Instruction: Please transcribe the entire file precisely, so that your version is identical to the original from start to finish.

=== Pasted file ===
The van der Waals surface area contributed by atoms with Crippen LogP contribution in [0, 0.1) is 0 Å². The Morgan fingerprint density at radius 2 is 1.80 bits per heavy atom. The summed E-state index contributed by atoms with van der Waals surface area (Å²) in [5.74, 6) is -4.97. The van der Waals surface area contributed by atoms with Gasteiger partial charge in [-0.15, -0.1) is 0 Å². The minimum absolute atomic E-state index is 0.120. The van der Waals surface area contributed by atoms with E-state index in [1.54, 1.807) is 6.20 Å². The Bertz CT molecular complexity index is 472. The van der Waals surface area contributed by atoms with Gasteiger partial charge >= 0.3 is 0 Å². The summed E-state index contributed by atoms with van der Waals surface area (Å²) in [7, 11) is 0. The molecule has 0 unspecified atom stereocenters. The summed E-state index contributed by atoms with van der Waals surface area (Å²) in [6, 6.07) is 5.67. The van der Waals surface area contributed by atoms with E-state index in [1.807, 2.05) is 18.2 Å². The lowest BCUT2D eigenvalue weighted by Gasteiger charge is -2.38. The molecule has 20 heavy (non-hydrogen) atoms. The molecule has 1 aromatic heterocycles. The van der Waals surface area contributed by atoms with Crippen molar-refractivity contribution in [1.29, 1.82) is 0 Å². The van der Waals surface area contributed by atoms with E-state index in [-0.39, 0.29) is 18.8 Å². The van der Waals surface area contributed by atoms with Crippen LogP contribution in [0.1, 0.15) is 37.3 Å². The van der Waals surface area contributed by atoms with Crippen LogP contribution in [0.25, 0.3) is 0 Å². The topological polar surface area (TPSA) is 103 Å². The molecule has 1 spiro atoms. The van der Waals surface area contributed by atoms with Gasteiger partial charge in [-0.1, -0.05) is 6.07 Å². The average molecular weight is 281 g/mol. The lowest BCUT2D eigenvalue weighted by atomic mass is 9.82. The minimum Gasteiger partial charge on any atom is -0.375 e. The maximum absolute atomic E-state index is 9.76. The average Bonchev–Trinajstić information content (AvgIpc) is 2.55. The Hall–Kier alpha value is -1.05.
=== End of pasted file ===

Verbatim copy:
The van der Waals surface area contributed by atoms with Crippen LogP contribution in [0, 0.1) is 0 Å². The Morgan fingerprint density at radius 2 is 1.80 bits per heavy atom. The summed E-state index contributed by atoms with van der Waals surface area (Å²) in [5.74, 6) is -4.97. The van der Waals surface area contributed by atoms with Gasteiger partial charge in [-0.15, -0.1) is 0 Å². The minimum absolute atomic E-state index is 0.120. The van der Waals surface area contributed by atoms with E-state index in [1.54, 1.807) is 6.20 Å². The Bertz CT molecular complexity index is 472. The van der Waals surface area contributed by atoms with Gasteiger partial charge >= 0.3 is 0 Å². The summed E-state index contributed by atoms with van der Waals surface area (Å²) in [7, 11) is 0. The molecule has 0 unspecified atom stereocenters. The summed E-state index contributed by atoms with van der Waals surface area (Å²) in [6, 6.07) is 5.67. The van der Waals surface area contributed by atoms with E-state index in [1.807, 2.05) is 18.2 Å². The lowest BCUT2D eigenvalue weighted by Gasteiger charge is -2.38. The molecule has 20 heavy (non-hydrogen) atoms. The molecule has 1 aromatic heterocycles. The van der Waals surface area contributed by atoms with Crippen molar-refractivity contribution in [1.29, 1.82) is 0 Å². The van der Waals surface area contributed by atoms with E-state index in [-0.39, 0.29) is 18.8 Å². The van der Waals surface area contributed by atoms with Crippen LogP contribution in [0.1, 0.15) is 37.3 Å². The van der Waals surface area contributed by atoms with Crippen LogP contribution in [0.25, 0.3) is 0 Å². The topological polar surface area (TPSA) is 103 Å². The molecule has 1 spiro atoms. The van der Waals surface area contributed by atoms with Gasteiger partial charge in [-0.1, -0.05) is 6.07 Å². The average molecular weight is 281 g/mol. The lowest BCUT2D eigenvalue weighted by atomic mass is 9.82. The minimum Gasteiger partial charge on any atom is -0.375 e. The maximum absolute atomic E-state index is 9.76. The average Bonchev–Trinajstić information content (AvgIpc) is 2.55. The Hall–Kier alpha value is -1.05.